(Boo Thee Kyaw M’gyee Thee A-chin Yay)
Calabash—also called bottle gourd—is a long, pale green squash (Lagenaria siceraria) with white flesh and a mild flavor, commonly found in Asian markets. If calabash isn’t available, you may substitute zucchini.
For the Dipping Sauce
- 1 (1″) ball tamarind pulp
- 2 árbol or other hot dried red chiles, stemmed
- 4 sprigs cilantro, trimmed and chopped
- 1 clove garlic, peeled and finely chopped
- 1 1⁄2 tsp. sugar
- 1⁄2 tsp. fish sauce
For the Calabash
- 1 1⁄3 cups rice flour
- 1⁄2 cup glutinous rice flour
- 1 tsp. baking powder
- 2 tsp. salt
- Peanut oil
- 1 1⁄2 lb. calabash, trimmed, peeled, seeded, and cut into 3″ × 1⁄4″ sticks
- For the dipping sauce: Put tamarind into a small bowl, add 2⁄3 cup warm water, and use your fingers to help dissolve some of it. Set aside for 5 minutes, then use your fingers to dissolve more of the softened tamarind. Strain through a fine sieve into a medium bowl, pressing on any remaining tamarind with the back of a spoon; discard solids.
- Crush chiles with a mortar and pestle and add to bowl with dissolved tamarind. Add cilantro, garlic, sugar, fish sauce, and salt to taste and stir until sugar dissolves. Transfer to a small serving bowl and set aside.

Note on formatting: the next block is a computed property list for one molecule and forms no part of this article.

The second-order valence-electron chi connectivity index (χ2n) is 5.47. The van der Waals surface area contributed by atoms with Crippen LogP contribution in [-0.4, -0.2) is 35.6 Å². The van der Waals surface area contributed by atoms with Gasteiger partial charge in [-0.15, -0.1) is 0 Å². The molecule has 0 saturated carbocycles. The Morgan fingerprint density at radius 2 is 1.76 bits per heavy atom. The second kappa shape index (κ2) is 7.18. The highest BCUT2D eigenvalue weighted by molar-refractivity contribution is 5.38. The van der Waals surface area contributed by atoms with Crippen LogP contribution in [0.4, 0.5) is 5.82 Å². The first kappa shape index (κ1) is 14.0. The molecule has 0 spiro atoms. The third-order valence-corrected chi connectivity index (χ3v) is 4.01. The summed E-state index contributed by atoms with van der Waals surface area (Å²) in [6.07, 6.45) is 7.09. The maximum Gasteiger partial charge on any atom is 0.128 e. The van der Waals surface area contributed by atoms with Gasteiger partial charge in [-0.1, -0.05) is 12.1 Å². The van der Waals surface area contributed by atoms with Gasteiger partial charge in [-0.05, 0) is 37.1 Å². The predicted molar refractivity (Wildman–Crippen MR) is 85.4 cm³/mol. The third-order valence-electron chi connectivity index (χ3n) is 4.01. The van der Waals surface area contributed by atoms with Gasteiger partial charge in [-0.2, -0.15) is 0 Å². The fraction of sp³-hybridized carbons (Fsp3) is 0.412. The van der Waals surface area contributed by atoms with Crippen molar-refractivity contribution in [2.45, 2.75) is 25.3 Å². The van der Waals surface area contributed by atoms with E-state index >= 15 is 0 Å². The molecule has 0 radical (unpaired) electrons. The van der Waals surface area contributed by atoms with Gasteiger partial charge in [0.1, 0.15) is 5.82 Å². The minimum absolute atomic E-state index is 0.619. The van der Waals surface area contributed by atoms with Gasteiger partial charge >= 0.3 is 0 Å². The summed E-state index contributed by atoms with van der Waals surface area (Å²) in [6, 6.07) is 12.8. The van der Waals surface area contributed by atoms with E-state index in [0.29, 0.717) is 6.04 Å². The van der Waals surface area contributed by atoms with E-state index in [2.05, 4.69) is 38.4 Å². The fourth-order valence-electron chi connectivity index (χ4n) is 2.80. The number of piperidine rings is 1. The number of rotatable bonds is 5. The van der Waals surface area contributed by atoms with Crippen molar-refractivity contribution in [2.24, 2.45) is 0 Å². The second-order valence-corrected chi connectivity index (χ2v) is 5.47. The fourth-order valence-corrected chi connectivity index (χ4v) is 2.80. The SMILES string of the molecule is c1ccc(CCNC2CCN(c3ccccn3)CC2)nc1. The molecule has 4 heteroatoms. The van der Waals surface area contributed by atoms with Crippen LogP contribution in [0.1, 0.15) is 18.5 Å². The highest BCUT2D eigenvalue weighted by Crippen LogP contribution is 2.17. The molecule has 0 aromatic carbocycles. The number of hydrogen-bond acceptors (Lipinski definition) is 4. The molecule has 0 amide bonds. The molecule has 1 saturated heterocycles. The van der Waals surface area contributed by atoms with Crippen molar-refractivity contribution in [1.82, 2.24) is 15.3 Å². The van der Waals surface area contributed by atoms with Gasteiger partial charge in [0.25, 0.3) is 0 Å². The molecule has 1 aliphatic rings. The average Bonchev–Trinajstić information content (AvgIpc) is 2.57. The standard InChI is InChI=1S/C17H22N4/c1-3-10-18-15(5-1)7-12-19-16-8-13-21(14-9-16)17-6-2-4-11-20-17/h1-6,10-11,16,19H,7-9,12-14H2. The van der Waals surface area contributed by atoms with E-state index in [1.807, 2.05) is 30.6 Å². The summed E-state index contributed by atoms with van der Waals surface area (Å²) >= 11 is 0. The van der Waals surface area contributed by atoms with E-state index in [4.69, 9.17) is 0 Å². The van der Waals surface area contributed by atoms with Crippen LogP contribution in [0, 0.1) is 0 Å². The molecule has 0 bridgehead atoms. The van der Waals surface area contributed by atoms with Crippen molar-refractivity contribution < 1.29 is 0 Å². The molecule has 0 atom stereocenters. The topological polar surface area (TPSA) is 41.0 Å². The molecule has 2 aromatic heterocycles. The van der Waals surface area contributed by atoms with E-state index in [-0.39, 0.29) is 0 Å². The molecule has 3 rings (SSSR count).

- For the calabash: Whisk rice flour, glutinous rice flour, baking powder, and salt together in a large bowl. Gradually add 1 cup water, whisking until batter is smooth. Set aside, at room temperature, for 30 minutes.
- Pour oil into a wok or a wide medium pot to a depth of 2″ and heat over medium heat until temperature reaches 325° on a candy thermometer. Put about one-third of the calabash into batter and mix until well coated. Transfer battered calabash, one at a time, to hot oil and fry, stirring occasionally with a slotted spoon, until golden and crisp, 12–15 minutes. Transfer with slotted spoon to paper towels to drain. Repeat battering and frying process with the remaining calabash and batter. Serve hot with dipping sauce.